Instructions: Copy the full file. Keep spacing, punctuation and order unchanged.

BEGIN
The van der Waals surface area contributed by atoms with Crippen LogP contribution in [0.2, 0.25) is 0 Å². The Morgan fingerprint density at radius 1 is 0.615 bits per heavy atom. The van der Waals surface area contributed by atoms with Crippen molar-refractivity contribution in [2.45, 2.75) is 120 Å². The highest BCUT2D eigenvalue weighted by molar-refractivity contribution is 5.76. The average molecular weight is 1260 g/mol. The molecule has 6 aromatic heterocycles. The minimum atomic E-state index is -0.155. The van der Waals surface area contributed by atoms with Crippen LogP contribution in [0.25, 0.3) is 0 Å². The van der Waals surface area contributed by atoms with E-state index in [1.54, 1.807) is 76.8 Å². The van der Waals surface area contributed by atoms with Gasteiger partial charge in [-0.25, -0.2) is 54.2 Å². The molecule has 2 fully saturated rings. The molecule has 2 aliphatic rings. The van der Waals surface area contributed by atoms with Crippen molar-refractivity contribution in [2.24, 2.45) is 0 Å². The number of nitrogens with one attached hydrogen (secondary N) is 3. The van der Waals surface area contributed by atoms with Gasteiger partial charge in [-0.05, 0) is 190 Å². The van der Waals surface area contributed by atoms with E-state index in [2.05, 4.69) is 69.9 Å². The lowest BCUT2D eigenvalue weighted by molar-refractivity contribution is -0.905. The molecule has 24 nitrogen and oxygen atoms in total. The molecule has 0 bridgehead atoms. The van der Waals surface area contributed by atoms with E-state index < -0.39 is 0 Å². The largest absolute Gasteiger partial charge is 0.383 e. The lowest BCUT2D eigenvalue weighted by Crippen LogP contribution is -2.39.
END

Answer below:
The van der Waals surface area contributed by atoms with Crippen LogP contribution in [0.2, 0.25) is 0 Å². The Morgan fingerprint density at radius 1 is 0.615 bits per heavy atom. The van der Waals surface area contributed by atoms with Crippen molar-refractivity contribution in [2.45, 2.75) is 120 Å². The highest BCUT2D eigenvalue weighted by molar-refractivity contribution is 5.76. The average molecular weight is 1260 g/mol. The molecule has 6 aromatic heterocycles. The minimum atomic E-state index is -0.155. The van der Waals surface area contributed by atoms with Crippen LogP contribution in [0.25, 0.3) is 0 Å². The van der Waals surface area contributed by atoms with E-state index in [1.54, 1.807) is 76.8 Å². The van der Waals surface area contributed by atoms with Gasteiger partial charge in [-0.25, -0.2) is 54.2 Å². The molecule has 2 fully saturated rings. The molecule has 2 aliphatic rings. The van der Waals surface area contributed by atoms with Crippen molar-refractivity contribution in [2.24, 2.45) is 0 Å². The number of nitrogens with one attached hydrogen (secondary N) is 3. The van der Waals surface area contributed by atoms with Gasteiger partial charge in [-0.05, 0) is 190 Å². The van der Waals surface area contributed by atoms with E-state index in [2.05, 4.69) is 69.9 Å². The lowest BCUT2D eigenvalue weighted by molar-refractivity contribution is -0.905. The molecule has 24 nitrogen and oxygen atoms in total. The molecule has 0 bridgehead atoms. The van der Waals surface area contributed by atoms with E-state index < -0.39 is 0 Å². The largest absolute Gasteiger partial charge is 0.383 e. The lowest BCUT2D eigenvalue weighted by Crippen LogP contribution is -2.39.